President Donald Trump continued to accuse top tech companies of using their power to promote a liberal agenda Thursday. He suggested that Google, Amazon, and Facebook raise antitrust concerns in an interview with Bloomberg News.
“I won’t comment on the breaking up, of whether it’s that or Amazon or Facebook,” he said. “As you know, many people think it is a very anti-trust situation, the three of them. But I just, I won’t comment on that.”
Trump added, “Conservatives have been treated very unfairly.”
The comments piled onto a series of tweets accusing Google of serving up “rigged” search results and failing to promote Trump’s State of the Union address as the company did during President Barack Obama’s. Google disputes that claim and Internet Archive screenshots show that Trump’s State of the Union was promoted on the company’s homepage.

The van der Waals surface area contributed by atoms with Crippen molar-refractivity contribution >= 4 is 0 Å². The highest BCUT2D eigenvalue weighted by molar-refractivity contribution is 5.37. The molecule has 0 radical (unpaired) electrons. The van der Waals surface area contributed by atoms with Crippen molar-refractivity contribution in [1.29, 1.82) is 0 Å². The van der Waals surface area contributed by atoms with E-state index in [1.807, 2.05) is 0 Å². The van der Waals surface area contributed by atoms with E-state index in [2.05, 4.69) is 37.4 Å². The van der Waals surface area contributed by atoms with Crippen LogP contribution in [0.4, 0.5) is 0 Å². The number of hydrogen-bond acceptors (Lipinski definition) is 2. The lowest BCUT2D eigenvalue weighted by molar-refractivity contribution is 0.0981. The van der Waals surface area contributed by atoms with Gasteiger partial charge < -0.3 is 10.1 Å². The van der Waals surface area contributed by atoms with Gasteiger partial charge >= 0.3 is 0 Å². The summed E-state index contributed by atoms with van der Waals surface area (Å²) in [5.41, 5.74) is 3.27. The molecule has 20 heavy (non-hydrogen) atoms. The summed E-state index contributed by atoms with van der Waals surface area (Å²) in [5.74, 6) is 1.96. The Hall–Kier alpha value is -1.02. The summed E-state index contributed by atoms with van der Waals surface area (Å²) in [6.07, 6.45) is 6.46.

Google is the main target of Trump’s ire this week but the president has also gone after other big tech companies. In comments to reporters Tuesday, he said Facebook, Twitter, and Google were “treading on very, very troubled territory and they have to be careful.”
In the past, Trump has targeted Amazon, claiming the e-commerce giant has strongarmed the U.S. Postal Service into unfair terms. He also takes frequent aim at the company because its CEO Jeff Bezos independently owns The Washington Post, which the president considers to be biased.
In a 2017 interview with The Wall Street Journal, Amazon consumer CEO Jeff Wilke addressed competitive concerns.
“I think there’s a big difference between horizontal breadth and vertical depth … we have incredible competition,” Wilke said. “In world-wide retail, we’re less than 1 percent. We think our job is to keep inventing for customers in each of these areas, and we hope that if we continue to invent well, they’ll choose us to be one of the folks who wins.”